- Buttlord GT makes fun of Dragon Ball Z, and contains this gem of a line: "My true power is more true and more powerful than yours!"
- In Homestuck, Aranea's powers as a Sylph of Light allow her to heal others by healing their mind. Vriska and Rose are also able to do this as Light players, but not as well as Aranea.
- In Teen Titans, Robin heads to a monastery to get some more martial arts training from "the True Master". But first, he undergoes a Secret Test of Character to see if he is worth training with the True Master. After fighting three or four Guardians and the Student Who Didn't Get It, he only then begins the actual training just as the episode fades to black. The test, which involved chasing after a MacGuffin, was just a lure to get him up the mountain.
- My Little Pony: Friendship Is Magic: In "Magic Duel", a minor antagonist called Trixie runs the protagonist Twilight Sparkle out of town by beating her with the help of an Amplifier Artifact of Doom, which enables her to perform magic normally available only to the highest level unicorns; Twilight is known to have immense magical potential, but it's shown here that she hasn't yet gotten the skill to perform the most advanced spells. Twilight seeks training with Zecora, who teaches her more about magic. Subverted: Whatever Twilight may have learned, she doesn't use any new skills in the rematch, rather relying on trickery and help from her friends to give the appearance of doing impossible things with magic, ultimately part of a Batman Gambit to get Trixie to relinquish the artifact.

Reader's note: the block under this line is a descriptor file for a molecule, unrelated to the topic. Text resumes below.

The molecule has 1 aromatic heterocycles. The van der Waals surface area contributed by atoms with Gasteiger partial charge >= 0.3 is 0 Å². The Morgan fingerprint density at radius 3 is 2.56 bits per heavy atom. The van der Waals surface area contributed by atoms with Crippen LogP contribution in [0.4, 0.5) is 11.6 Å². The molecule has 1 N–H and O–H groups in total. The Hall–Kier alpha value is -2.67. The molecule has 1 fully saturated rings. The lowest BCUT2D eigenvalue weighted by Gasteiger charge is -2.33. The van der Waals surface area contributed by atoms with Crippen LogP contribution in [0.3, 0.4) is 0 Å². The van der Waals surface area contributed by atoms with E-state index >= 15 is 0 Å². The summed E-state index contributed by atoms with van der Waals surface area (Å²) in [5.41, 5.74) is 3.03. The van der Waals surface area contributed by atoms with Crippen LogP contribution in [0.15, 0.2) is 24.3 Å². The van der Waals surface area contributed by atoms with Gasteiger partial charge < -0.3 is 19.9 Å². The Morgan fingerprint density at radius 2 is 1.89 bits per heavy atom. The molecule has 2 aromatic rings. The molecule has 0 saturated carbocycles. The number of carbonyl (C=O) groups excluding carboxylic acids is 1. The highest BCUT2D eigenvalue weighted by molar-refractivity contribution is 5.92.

- Hypnotism can work like this. It can't make you do anything that would be physically impossible for you in a normal state, but it can improve performance on some sports by helping the athlete unlock their inner potential. In the case of hypnosis for sports performance, the hypnotist functions as the mentor/guide who is helping to unlock the athlete's potential.